Around the (21-foot van) office with Dan Hill, CEO of Hill Impact

How one crisis wrangler became a ‘van-based executive.’

Around the (21-foot van) office with Dan Hill, CEO of Hill Impact

Where do you normally work?
Our office is in the Washington, DC, area but I'm always on the go, often working embedded with clients or from satellite locations. Since the beginning of March, prior to getting the rig, I was working at my cabin in the Blue Ridge mountains in West Virginia. 

It's on the Shenandoah River in Harpers Ferry. I love it because I can get to an international airport in an hour and to Union Station in DC by rail. It's great to be in a place that feels so far away but is yet so close.

I've had clients come there, including celebrity crisis clients who need to be away from it all. I cook for them and we take hikes, ride ATVs, do archery and even yoga. When they get picked up at the airport, I take their phone away from them and give them a new one that has no camera or apps. A flip phone.

So why switch to an RV?
It's something I thought of for years, but flying is just so much a part of me. Several months into quarantine after working 20-hour days, seven days a week, I was completely burned out. The pace was too much, and for the first time in my 30-year career I was depressed. Something had to change.

This was while you were locked down in the cabin?
Yes. Even working in this amazing place, I wasn't able to move. I was sitting or standing at my desk for 20 hours a day. I went from walking 10,000 to 25,000 steps a day to just a few hundred. My clients are amazing, and none of them were putting as much pressure on me as I put on myself. I decided I need to switch things up.

At first, I started forcing myself to do manual labor around the cabin, whether it was chopping wood or building a fence, anything that got me moving but allowed me to stay productive. The van came into my view because I'm about to release a book and next year will be giving a lot of presentations around the country.  

I did the research, found what works for me based on my prior inquiries and pulled the trigger on something that gives me the freedom to be off the grid for days or even weeks but never out of communication.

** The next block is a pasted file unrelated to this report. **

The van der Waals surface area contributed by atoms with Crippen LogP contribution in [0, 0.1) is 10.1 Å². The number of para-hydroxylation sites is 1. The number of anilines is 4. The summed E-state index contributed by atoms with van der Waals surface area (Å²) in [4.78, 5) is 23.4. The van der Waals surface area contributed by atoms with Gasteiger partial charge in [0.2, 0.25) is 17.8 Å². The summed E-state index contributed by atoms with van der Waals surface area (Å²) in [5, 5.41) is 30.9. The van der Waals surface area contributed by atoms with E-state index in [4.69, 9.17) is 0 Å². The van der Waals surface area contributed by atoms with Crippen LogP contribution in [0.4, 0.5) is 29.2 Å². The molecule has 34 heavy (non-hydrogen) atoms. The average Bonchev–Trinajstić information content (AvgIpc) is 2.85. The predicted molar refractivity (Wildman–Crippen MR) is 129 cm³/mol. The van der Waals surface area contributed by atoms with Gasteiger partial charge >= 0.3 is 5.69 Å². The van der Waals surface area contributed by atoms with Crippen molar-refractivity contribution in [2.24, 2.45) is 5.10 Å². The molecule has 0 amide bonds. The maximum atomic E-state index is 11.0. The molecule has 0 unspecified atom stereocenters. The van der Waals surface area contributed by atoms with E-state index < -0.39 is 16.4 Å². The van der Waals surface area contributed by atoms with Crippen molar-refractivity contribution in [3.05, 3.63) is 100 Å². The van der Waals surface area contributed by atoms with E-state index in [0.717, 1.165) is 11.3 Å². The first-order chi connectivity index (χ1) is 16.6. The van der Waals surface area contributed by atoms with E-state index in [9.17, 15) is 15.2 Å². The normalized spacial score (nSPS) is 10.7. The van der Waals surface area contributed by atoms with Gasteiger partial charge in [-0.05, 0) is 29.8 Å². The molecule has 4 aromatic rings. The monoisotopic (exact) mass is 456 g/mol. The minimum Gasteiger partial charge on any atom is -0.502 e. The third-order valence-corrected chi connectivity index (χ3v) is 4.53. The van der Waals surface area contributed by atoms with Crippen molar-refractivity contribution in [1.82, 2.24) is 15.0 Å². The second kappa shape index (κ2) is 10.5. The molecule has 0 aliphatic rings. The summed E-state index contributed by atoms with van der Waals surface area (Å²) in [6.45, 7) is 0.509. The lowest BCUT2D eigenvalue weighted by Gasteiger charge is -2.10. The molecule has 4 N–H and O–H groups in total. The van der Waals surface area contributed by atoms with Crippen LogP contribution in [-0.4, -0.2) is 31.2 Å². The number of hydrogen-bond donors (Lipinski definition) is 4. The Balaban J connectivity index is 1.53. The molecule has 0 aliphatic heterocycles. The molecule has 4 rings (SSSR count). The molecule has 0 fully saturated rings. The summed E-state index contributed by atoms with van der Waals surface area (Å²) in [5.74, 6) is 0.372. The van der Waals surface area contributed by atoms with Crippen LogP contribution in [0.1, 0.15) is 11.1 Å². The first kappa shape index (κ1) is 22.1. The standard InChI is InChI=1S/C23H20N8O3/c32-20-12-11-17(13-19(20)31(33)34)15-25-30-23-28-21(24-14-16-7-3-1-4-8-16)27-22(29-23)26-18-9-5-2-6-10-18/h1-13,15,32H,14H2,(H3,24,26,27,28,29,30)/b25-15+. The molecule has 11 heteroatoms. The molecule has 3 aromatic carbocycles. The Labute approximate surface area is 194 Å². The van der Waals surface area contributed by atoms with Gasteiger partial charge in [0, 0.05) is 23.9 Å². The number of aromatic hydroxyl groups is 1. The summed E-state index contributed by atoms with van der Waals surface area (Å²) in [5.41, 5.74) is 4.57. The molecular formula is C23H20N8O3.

I have everything I need: a bed, kitchen, large fridge, shower, toilet and tens of thousands of dollars in communication equipment including professional podcast gear, camera equipment, satellite and premium data plans with every cell carrier plugged into antennas, boosters and a mobile router. All in a 21-foot van. 

Can you work from anywhere?
Yes, I worked along a river in South Bend, Indiana, and in a number of vineyards in the Finger Lakes region of New York. Just me. No pets, as of now. As much as I'd love a dog, I'm still working a lot, and a 21-foot-by-nine-foot house on wheels needs to be really organized and efficient when it's also an office and studio.

Do you tell clients where you’re working?
A few years ago, I would never share that information because it's not about me. If I was sick, nobody would know it. It's different today and with some I know well I do share it. Most of our clients have been with us since I founded the firm in 2012 so these are deep relationships. Some think I'm nuts because they're ready to jump on planes again, and others want me to send pictures and videos to show their husbands and wives.

What has traveling been like? 
The vineyards, farms and orchards I stay at allow me to be there for free. And as a courtesy I buy products, usually a bottle of wine for a few nights of dinner or if they have produce, I buy that, too, so it's fresh. I do my part to support their struggling businesses. Once I provided a free communications assessment in exchange for understanding the bottling process.

I'm back at the cabin now making a few tweaks and finalizing my book before hitting the road next week until Thanksgiving. I will continue to stay at vineyards and farms but will add national parks, as well. Every few weeks, I will rent an Airbnb for a night to do laundry and get mail and packages delivered.

On this last outing to the Finger Lakes, my 21-year-old daughter went with me. We were out for 11 days, and it was magical. She's going back to college, so now I'm off solo.

What are the best things about living out of a van and the worst things?
It's almost all good so far. My favorite things are being out and about but also being safely quarantined. I don't go to crowded places, and I take COVID-19 seriously.  

Most of the time, I'm the only person staying at these places, and they will bring me wine and drop it off at the van. The biggest advantage is that every day I'm steps away from the most scenic gym, kitchen, bedroom and office imaginable. Yoga among vines, pull-ups from a tree.  

I can work hard but breathe doing it. The biggest challenges are water and tanks. I can carry 25 gallons of fresh water, and then, of course, the sinks and the toilet have tanks that need to be emptied. There are great apps that have made that fairly simple, but I do worry a bit about running out of water sometimes.

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